The two wheels below show how Costa’s numbers against Man City compare to his season average. The first wheel (fig 2.1) shows that his completion/success percentages from the weekend are below his season averages which would have you assume he performed below his usual output. However, when we take a look at the second wheel (fig 2.2) we see that he engaged in much more actions than he usually does. On average Costa is involved in 14 duels (offensive, defensive or aerial) and wins on average 5.64. At the Etihad on Saturday, he was involved in 27 and won 8. So this alone tells us how much extra effort we saw from Costa. It’s also worth noting passing numbers were up and around his average and given Leeds didn’t have anywhere near the same amount of ball as usual that is impressive in itself.

Left Figure 2.1 and right Figure 2.2

What was also really impressive with his performance was his ball recoveries. Costa’s average recoveries p90 stand at 1.63 prior to the game on Saturday and against the league leaders he made more than double his average with four ball recoveries. These were important for Leeds in a game where they didn’t have much of the ball so being able to get to a loose ball first was vital. Two of the recoveries were key in that they directly led to Leeds’ two goals.

The first of these important recoveries came from a long ball by Cooper with Costa battling Cancelo, the ball goes over both of them and becomes free when it ricochets off the City right-back (fig 3.1) and into the area. Costa manages to recover the ball with an outstretched leg beating Stones (fig 3.2) to the ball and knocks the ball to Bamford who then finds Dallas to score the opening goal of the game.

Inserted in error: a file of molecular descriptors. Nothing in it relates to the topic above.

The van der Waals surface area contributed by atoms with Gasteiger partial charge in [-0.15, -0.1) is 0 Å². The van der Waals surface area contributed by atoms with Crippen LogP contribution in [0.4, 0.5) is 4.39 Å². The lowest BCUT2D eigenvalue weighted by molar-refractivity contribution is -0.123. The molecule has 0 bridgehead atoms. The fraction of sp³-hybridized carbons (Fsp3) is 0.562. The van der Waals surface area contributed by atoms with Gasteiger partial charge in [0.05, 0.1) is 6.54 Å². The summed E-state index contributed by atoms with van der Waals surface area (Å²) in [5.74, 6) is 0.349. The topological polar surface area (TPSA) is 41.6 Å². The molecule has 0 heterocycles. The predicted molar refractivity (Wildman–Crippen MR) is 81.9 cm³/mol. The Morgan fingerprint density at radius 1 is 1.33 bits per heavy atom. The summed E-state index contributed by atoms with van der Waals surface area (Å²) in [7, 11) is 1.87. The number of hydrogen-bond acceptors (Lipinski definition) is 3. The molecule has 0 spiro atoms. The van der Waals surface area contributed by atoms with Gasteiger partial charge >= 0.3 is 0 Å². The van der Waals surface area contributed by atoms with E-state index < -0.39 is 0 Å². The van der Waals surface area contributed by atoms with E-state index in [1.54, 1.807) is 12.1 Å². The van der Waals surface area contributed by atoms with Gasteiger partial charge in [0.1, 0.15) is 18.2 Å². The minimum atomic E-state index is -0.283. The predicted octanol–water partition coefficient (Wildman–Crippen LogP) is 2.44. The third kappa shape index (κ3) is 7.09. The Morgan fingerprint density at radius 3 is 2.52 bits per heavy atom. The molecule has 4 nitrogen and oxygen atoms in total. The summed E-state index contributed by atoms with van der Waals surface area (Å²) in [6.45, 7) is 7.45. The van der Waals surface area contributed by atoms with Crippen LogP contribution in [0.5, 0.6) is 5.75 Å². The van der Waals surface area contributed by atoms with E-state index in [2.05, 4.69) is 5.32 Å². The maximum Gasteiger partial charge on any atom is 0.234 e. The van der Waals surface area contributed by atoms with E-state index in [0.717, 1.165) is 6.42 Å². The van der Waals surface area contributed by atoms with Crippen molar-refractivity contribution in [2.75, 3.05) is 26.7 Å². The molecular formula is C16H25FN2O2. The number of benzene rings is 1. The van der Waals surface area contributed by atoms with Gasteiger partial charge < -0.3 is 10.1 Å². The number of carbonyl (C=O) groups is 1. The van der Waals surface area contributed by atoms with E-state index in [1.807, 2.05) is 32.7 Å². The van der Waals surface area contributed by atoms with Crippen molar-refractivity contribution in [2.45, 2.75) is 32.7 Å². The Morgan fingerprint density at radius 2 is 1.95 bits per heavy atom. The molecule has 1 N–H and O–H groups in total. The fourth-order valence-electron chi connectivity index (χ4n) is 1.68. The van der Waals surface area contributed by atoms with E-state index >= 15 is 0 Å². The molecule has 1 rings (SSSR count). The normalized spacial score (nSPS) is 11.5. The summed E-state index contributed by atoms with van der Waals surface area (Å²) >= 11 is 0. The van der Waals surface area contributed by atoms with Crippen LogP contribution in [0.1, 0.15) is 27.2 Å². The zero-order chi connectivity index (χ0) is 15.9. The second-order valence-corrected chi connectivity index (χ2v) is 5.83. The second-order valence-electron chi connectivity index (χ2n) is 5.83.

Left figure 3.1 and right figure 3.2

The second comes from a clearance where he recovers the ball on the halfway line in the 91st minute, when he gets to the ball the two nearest City players have gone to put Costa under pressure to try and force an error with him being so close to the touchline (fig 4.1). But Costa’s first touch is brilliant and gives him time to hold the ball up and flick it inside to Alioski taking out the 2 defenders applying pressure (fig 4.2). This leaves Alioski with enough time to calmly choose the correct pass for Dallas through the middle before he puts it through Edersons legs to give Leeds all 3 points.

Left fig 4.1 and Right fig 4.2

This performance could be Helder Costa's best to date for Leeds. It could be down to the fact Leeds were forced to play in a way he may have got used to playing at Wolves with a low block looking for the counter attack. The two second assists were important as well and showed what he can do, they may not have been fancy but one was from his determination and the other was from his ability to hold the ball and time the pass to beat a press. All promising signs. This performance should breed lots of confidence into Costa for the rest of the season, a confidence that has slowly been brewing when he’s been called upon in recent weeks. A lot of people have been saying it’s time for him to leave in the summer. But on this performance, he’s more than proven he’s a good player to have in and around the squad.

Images and data acquired from WyScout unless otherwise stated.



Thomas Cundell

Android Engineer for Weezy. Sports Analyst hobbyist and Host of The Backroom Staff Podcast Twitter: @BKRMStaff and @THCundell